The idea of being a “Comics Professional” is one that’s occurred, I have no doubt, to every single person who reads comics these days. When the market shrinks to the size that it is now, I have a depressed faith in the idea that everyone who makes the Wednesday afternoon trek to the store to pick up that week’s new releases has either hopes that they will one day be discovered and given the keys to either DC or Marvel (or perhaps even both), or else they have broken hearts having realized that those dreams will never come true. I’m probably in the second of those categories, despite the occasional glimmer of the first returning whenever my judgement is impaired (Years and years of wanting to break in but not having the courage of my convictions wore away at my desire to be in comics). But when I was eighteen and in an art history exam that felt like it would never end, I felt that the world of fine art and design was clearly not one for me. Given the way that my brain appeared to work, there was only one course of action open to me: I had to be a comics critic.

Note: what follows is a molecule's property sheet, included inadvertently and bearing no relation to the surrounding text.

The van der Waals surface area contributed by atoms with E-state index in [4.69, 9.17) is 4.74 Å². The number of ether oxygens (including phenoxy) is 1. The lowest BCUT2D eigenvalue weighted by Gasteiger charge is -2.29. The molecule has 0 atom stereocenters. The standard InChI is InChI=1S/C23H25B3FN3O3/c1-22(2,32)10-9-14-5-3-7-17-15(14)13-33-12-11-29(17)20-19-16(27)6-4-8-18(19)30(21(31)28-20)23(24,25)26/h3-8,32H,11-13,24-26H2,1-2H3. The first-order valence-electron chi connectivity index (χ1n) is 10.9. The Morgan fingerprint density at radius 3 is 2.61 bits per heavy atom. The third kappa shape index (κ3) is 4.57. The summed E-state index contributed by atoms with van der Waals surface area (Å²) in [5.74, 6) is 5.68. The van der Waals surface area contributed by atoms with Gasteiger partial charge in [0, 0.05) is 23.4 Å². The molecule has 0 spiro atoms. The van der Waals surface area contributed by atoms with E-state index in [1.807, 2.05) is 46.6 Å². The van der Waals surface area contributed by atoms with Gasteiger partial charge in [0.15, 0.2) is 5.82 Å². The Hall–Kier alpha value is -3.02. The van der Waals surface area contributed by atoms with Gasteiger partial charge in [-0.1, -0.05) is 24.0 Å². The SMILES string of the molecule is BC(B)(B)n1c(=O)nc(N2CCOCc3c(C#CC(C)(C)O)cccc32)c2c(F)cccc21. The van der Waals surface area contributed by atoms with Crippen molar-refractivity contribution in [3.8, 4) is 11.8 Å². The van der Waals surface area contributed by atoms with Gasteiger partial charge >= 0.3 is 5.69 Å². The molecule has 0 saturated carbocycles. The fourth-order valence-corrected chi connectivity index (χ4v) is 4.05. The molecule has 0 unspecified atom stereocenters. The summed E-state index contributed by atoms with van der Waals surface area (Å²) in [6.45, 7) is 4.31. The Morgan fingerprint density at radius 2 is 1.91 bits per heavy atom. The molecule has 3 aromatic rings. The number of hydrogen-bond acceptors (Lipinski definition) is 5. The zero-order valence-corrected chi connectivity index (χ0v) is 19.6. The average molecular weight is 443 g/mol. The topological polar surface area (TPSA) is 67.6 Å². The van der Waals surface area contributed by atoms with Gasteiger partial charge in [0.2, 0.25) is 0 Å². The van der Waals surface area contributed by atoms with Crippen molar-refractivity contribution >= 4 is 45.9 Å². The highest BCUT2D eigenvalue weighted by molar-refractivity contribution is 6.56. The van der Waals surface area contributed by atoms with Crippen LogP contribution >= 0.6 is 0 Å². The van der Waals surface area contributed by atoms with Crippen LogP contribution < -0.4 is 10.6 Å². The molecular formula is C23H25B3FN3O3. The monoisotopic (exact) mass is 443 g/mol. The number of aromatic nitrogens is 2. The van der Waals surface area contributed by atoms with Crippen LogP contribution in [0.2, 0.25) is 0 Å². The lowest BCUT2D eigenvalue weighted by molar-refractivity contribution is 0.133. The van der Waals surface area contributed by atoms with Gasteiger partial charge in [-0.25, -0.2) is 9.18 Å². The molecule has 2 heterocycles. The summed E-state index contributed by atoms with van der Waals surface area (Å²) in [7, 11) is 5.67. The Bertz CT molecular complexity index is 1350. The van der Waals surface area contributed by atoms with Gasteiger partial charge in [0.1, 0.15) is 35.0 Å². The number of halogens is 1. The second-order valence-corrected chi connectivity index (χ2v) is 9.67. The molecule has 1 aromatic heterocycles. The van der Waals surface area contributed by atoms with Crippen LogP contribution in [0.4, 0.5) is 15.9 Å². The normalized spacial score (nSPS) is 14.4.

Back in those pre-internet days, however, there was no easy way to hit that obscure career path. There were the trade magazines, like The Comics Journal or the then-good Comic Buyer’s Guide, sure, but they were American and full of people who knew how to write. There was one British magazine, Comics International, but it too seemed like a closed shop to a boy who was trying to swear off of comics anyway. I briefly considered writing a zine, but realized almost instantly that doing that required more effort and potentially money than I was willing to invest considering I really should be studying for a career and all. And besides, part of the effect that bringing yourself up on superhero comics is that you start to subconsciously believe in two things despite yourself: A simplified morality and a belief in fate managing to pick the right people despite circumstances. In the back of my mind, I felt that, if I was supposed to be discovered and be a comic critic, then it’d happen somehow no matter what.

And so, I sat back in my uncomfortable chair, and tried to clear my mind of all comic thoughts, and think about the Raft of the Medusa. My comic future, whatever it would end up being, was certain no matter what I did, but it could only help to have a back-up plan, which would only happen if I could remember what that damn painting looked like.